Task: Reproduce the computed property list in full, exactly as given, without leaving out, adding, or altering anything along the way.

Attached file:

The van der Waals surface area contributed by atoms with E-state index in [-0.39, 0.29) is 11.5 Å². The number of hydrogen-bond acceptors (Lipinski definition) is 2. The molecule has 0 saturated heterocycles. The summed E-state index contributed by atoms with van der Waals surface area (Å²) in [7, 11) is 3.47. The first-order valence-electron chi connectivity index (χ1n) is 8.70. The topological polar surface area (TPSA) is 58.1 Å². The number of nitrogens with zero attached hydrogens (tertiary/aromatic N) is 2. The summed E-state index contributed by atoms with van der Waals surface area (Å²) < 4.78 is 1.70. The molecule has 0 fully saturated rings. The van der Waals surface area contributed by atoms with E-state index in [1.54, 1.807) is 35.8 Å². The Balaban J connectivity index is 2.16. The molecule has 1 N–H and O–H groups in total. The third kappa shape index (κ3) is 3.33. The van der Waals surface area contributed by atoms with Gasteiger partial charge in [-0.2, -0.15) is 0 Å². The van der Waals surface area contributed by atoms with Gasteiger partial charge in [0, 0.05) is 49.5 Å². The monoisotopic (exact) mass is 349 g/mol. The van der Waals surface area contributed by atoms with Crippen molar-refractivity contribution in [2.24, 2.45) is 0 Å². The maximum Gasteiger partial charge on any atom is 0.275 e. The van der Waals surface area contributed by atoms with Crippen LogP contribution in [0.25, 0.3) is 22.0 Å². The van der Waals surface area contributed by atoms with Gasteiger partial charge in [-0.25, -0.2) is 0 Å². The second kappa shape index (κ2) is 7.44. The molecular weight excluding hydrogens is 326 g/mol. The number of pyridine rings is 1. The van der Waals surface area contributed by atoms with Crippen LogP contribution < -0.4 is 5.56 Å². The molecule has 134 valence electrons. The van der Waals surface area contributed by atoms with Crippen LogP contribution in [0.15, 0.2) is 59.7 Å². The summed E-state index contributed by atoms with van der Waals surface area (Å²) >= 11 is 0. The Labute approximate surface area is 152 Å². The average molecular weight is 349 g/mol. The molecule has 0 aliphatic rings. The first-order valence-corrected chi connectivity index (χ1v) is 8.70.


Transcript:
The van der Waals surface area contributed by atoms with E-state index in [-0.39, 0.29) is 11.5 Å². The number of hydrogen-bond acceptors (Lipinski definition) is 2. The molecule has 0 saturated heterocycles. The summed E-state index contributed by atoms with van der Waals surface area (Å²) in [7, 11) is 3.47. The first-order valence-electron chi connectivity index (χ1n) is 8.70. The topological polar surface area (TPSA) is 58.1 Å². The number of nitrogens with zero attached hydrogens (tertiary/aromatic N) is 2. The summed E-state index contributed by atoms with van der Waals surface area (Å²) < 4.78 is 1.70. The molecule has 0 fully saturated rings. The van der Waals surface area contributed by atoms with E-state index in [1.54, 1.807) is 35.8 Å². The Balaban J connectivity index is 2.16. The molecule has 1 N–H and O–H groups in total. The third kappa shape index (κ3) is 3.33. The van der Waals surface area contributed by atoms with Gasteiger partial charge in [-0.2, -0.15) is 0 Å². The van der Waals surface area contributed by atoms with Gasteiger partial charge in [0, 0.05) is 49.5 Å². The monoisotopic (exact) mass is 349 g/mol. The van der Waals surface area contributed by atoms with Crippen molar-refractivity contribution in [2.24, 2.45) is 0 Å². The maximum Gasteiger partial charge on any atom is 0.275 e. The van der Waals surface area contributed by atoms with Crippen LogP contribution in [0.25, 0.3) is 22.0 Å². The van der Waals surface area contributed by atoms with Gasteiger partial charge in [-0.25, -0.2) is 0 Å². The second kappa shape index (κ2) is 7.44. The molecular weight excluding hydrogens is 326 g/mol. The number of pyridine rings is 1. The van der Waals surface area contributed by atoms with Crippen LogP contribution < -0.4 is 5.56 Å². The molecule has 134 valence electrons. The van der Waals surface area contributed by atoms with Crippen LogP contribution in [0.15, 0.2) is 59.7 Å². The summed E-state index contributed by atoms with van der Waals surface area (Å²) >= 11 is 0. The Labute approximate surface area is 152 Å². The average molecular weight is 349 g/mol. The molecule has 0 aliphatic rings. The first-order valence-corrected chi connectivity index (χ1v) is 8.70.